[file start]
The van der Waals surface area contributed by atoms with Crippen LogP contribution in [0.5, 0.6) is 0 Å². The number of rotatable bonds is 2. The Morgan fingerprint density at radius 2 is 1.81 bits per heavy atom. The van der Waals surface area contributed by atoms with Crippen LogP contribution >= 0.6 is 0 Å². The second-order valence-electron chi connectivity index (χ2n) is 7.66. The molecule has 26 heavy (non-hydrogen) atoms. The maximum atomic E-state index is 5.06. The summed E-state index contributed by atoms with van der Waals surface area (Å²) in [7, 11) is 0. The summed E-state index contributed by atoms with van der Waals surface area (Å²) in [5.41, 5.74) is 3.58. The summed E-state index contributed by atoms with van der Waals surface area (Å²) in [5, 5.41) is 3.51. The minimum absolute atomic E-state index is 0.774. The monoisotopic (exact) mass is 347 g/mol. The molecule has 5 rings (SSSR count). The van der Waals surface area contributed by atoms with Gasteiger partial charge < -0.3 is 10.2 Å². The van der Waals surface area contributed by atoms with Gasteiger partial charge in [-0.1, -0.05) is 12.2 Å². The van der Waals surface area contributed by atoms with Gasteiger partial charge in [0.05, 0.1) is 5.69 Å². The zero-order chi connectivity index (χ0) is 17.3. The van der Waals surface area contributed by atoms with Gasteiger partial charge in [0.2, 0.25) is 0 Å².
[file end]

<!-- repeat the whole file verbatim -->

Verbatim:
The van der Waals surface area contributed by atoms with Crippen LogP contribution in [0.5, 0.6) is 0 Å². The number of rotatable bonds is 2. The Morgan fingerprint density at radius 2 is 1.81 bits per heavy atom. The van der Waals surface area contributed by atoms with Crippen LogP contribution >= 0.6 is 0 Å². The second-order valence-electron chi connectivity index (χ2n) is 7.66. The molecule has 26 heavy (non-hydrogen) atoms. The maximum atomic E-state index is 5.06. The summed E-state index contributed by atoms with van der Waals surface area (Å²) in [7, 11) is 0. The summed E-state index contributed by atoms with van der Waals surface area (Å²) in [5.41, 5.74) is 3.58. The summed E-state index contributed by atoms with van der Waals surface area (Å²) in [5, 5.41) is 3.51. The minimum absolute atomic E-state index is 0.774. The monoisotopic (exact) mass is 347 g/mol. The molecule has 5 rings (SSSR count). The van der Waals surface area contributed by atoms with Gasteiger partial charge < -0.3 is 10.2 Å². The van der Waals surface area contributed by atoms with Gasteiger partial charge in [-0.1, -0.05) is 12.2 Å². The van der Waals surface area contributed by atoms with Gasteiger partial charge in [0.05, 0.1) is 5.69 Å². The zero-order chi connectivity index (χ0) is 17.3. The van der Waals surface area contributed by atoms with Gasteiger partial charge in [0.2, 0.25) is 0 Å².